After first opening its doors in October of 2017, Kinjo Ramen is a welcome new addition to the streets of Barranco, Peru and the first restaurant in the area to have a menu dedicated to ramen.
We sat down with one of the owners and chef, José Chenchin Arakawa, to discuss this creative new restaurant concept as well as the tasty food it serves.
The Meaning of ‘Kinjo’ and Its Role in the Decor
I asked what was the significance of the word “kinjo”. In Japanese, it signifies “neighborhood” or the place you grew up. The owners at Kinjo desired to recreate a Japanese neighborhood. It took them two years of renovations to transform the building.
They accomplished this with their decor, murals, Japanese street scenes and lots of hard work. When you walk in the front door, you are immediately transported into an urban Japanese street. Everywhere you look, there are vibrant colors, from the multi-hued umbrellas hanging from the ceilings to the hand-painted murals on the walls. The ambience is colorful and whimsical.
We especially enjoyed the hand-painted Totoro mural by local artist Jade Rivera (a Totoro is a mystical forest spirit that looks like a cross between a giant rabbit, raccoon, cat and owl). This mural was inspired by Hayao Miyazaki’s 1988 Japanese animated fantasy film and has become a cultural icon. The back area of the restaurant is much more private and quiet and has seating as well.
The menu at Kinjo is approachable, straightforward and budget-friendly. There are also plenty of options to satisfy vegetarians. The day of our visit, the place was full of neighborhood folk—families, kids and office workers.
We enjoyed all of the various ramen dishes that we sampled. Ramen is composed of a number of elements:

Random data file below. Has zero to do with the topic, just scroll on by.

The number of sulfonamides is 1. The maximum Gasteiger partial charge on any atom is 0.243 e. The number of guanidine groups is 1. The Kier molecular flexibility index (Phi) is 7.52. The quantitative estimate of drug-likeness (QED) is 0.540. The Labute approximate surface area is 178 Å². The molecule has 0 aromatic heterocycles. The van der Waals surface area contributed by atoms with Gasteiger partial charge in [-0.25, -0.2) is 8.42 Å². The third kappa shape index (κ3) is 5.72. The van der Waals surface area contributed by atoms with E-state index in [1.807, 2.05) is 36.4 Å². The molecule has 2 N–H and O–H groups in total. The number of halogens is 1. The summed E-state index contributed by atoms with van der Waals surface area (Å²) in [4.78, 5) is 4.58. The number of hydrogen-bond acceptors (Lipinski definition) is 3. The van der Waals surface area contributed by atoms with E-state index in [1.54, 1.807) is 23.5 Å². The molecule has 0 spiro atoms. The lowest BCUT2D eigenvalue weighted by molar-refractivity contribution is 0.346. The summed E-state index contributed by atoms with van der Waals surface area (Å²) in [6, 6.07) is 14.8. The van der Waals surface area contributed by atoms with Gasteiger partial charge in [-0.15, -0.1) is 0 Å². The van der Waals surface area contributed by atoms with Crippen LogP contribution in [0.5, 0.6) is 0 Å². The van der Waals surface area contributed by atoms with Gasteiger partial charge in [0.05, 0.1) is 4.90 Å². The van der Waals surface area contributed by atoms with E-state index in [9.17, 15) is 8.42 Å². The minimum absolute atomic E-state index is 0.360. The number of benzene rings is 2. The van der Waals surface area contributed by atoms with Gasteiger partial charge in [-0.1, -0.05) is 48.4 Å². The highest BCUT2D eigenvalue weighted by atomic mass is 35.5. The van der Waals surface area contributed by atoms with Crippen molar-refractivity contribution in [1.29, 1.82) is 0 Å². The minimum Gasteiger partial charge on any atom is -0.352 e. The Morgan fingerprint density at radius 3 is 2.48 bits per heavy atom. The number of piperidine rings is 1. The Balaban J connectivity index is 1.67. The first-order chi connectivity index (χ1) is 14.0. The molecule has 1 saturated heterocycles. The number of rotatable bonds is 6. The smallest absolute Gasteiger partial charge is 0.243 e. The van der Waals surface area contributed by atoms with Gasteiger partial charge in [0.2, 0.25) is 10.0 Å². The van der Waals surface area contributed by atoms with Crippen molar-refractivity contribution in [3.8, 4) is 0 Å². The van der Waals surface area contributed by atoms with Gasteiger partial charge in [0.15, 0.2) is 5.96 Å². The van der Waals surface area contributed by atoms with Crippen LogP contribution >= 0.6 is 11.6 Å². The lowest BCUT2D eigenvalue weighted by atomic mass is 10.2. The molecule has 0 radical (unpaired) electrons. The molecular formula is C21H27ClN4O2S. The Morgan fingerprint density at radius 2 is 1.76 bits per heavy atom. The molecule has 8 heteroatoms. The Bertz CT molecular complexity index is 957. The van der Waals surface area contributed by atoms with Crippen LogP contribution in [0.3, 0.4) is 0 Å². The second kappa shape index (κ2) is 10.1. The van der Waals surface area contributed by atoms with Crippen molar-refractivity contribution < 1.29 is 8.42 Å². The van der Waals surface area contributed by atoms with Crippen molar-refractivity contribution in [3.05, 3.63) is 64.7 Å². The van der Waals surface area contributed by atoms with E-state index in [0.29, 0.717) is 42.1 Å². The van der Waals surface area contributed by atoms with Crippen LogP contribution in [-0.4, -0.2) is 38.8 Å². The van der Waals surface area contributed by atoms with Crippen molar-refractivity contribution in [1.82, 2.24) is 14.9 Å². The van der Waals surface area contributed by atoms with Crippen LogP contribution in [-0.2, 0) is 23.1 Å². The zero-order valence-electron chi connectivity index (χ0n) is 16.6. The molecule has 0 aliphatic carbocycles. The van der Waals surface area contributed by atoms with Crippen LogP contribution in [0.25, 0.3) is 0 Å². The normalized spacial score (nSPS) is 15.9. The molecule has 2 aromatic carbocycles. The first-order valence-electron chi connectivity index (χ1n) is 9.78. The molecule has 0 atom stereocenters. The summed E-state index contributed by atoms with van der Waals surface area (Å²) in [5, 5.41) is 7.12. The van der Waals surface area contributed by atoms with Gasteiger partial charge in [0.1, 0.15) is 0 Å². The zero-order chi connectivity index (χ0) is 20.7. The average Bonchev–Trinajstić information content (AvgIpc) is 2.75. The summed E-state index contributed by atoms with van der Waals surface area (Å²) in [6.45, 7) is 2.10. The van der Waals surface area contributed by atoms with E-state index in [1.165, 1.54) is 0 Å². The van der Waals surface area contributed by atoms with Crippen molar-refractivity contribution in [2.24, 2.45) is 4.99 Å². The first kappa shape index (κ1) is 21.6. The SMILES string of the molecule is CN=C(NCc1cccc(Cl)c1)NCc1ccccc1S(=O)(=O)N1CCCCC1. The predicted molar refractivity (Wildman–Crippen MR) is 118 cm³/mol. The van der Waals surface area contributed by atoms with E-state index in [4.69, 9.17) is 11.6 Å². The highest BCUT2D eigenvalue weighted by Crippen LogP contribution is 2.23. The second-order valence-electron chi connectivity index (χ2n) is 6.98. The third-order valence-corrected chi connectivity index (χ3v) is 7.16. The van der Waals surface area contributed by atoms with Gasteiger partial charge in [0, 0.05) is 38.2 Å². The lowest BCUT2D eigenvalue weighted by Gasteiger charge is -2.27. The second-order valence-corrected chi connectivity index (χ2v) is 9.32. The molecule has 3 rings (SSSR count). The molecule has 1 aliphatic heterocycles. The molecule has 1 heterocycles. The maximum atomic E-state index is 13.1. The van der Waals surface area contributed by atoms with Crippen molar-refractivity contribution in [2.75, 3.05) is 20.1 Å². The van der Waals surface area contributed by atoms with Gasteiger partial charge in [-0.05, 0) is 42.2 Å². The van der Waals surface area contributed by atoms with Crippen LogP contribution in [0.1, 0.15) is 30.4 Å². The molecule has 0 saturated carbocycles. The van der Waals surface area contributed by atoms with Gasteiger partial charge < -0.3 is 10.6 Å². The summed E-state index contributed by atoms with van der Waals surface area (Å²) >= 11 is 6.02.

- Stock or broth, typically meat-based and occasionally fish-based
- Wheat noodles
- One, or a combination of four, primary flavors
- Meat, seafood or poultry ingredients
- Toppings and condiments
Something many people may not know is that the broth used to prepare some of the ramen dishes, can take anywhere from 6 to 12 hours to make.
Kinjo has four main ramen dishes: shoyu, miso, tonkotsu and tan tan. The shoyu and miso ramen also have vegetarian versions. Each of the ramen versions has its own distinct flavor. For a few extra soles, you can add extra pork, ramen noodles, egg or vegetables to any of the ramen dishes on the menu.
The Tan Tan Ramen (regular portion S/. 19, large portion S/. 27) launched our ramen experience at Kinjo. The broth in this ramen dish was spicy and consisted of a pork and chicken broth that takes up to 12 hours to prepare. Besides the broth, there was also chopped pork, ramen noodles, bean sprouts, scallions and ajitsuke tamago, an egg that has been soft boiled before being marinated in a sweet and savory broth.
We also sampled the Chupe Kinjo (regular portion S/. 26, large S/. 35), which was more of a fusion soup than a traditional ramen. This version had a shrimp broth concentration which was a bit creamier due to the added coconut milk. Additionally, the ramen included sautéed shrimp, ramen noodles, American corn, carrots, the ajitsuke tamago (boiled egg) and kamaboko (cured surimi fish cake, slightly similar in flavor to imitation crab). This dish had a slightly smoky aftertaste that I enjoyed as well.
The Tonkotsu Ramen (regular S/. 19, large S/. 27) had a more concentrated flavor and was prepared with a pork and chicken broth. It was served along with ramen noodles, Chasu (roasted pork belly), bamboo shoot, scallions, ajitsuke tamago and kamaboko.